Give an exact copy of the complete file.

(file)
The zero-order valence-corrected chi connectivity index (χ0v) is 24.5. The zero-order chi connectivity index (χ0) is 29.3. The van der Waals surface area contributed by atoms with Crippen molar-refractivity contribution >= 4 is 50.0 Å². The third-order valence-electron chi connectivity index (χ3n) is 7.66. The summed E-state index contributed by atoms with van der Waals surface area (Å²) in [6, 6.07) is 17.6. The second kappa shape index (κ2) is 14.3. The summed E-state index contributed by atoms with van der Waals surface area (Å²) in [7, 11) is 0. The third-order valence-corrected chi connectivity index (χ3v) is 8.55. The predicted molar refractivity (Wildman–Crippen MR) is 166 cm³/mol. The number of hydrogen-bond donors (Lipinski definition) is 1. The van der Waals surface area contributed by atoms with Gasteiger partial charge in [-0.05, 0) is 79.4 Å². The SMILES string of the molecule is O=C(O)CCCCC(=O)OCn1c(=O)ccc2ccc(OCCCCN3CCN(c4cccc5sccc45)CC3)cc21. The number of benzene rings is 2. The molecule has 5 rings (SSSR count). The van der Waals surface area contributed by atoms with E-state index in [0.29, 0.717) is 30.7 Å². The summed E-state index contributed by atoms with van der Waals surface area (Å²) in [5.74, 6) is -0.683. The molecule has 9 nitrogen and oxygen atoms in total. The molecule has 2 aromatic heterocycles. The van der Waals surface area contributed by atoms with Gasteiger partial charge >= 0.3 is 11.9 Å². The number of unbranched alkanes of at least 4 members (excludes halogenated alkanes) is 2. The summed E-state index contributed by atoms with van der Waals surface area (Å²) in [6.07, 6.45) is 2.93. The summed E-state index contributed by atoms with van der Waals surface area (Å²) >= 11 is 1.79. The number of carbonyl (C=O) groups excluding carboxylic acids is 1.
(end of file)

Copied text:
The zero-order valence-corrected chi connectivity index (χ0v) is 24.5. The zero-order chi connectivity index (χ0) is 29.3. The van der Waals surface area contributed by atoms with Crippen molar-refractivity contribution >= 4 is 50.0 Å². The third-order valence-electron chi connectivity index (χ3n) is 7.66. The summed E-state index contributed by atoms with van der Waals surface area (Å²) in [6, 6.07) is 17.6. The second kappa shape index (κ2) is 14.3. The summed E-state index contributed by atoms with van der Waals surface area (Å²) in [7, 11) is 0. The third-order valence-corrected chi connectivity index (χ3v) is 8.55. The predicted molar refractivity (Wildman–Crippen MR) is 166 cm³/mol. The number of hydrogen-bond donors (Lipinski definition) is 1. The van der Waals surface area contributed by atoms with Gasteiger partial charge in [-0.05, 0) is 79.4 Å². The SMILES string of the molecule is O=C(O)CCCCC(=O)OCn1c(=O)ccc2ccc(OCCCCN3CCN(c4cccc5sccc45)CC3)cc21. The number of benzene rings is 2. The molecule has 5 rings (SSSR count). The van der Waals surface area contributed by atoms with E-state index in [0.29, 0.717) is 30.7 Å². The summed E-state index contributed by atoms with van der Waals surface area (Å²) in [5.74, 6) is -0.683. The molecule has 9 nitrogen and oxygen atoms in total. The molecule has 2 aromatic heterocycles. The van der Waals surface area contributed by atoms with Gasteiger partial charge >= 0.3 is 11.9 Å². The number of unbranched alkanes of at least 4 members (excludes halogenated alkanes) is 2. The summed E-state index contributed by atoms with van der Waals surface area (Å²) in [6.07, 6.45) is 2.93. The summed E-state index contributed by atoms with van der Waals surface area (Å²) >= 11 is 1.79. The number of carbonyl (C=O) groups excluding carboxylic acids is 1.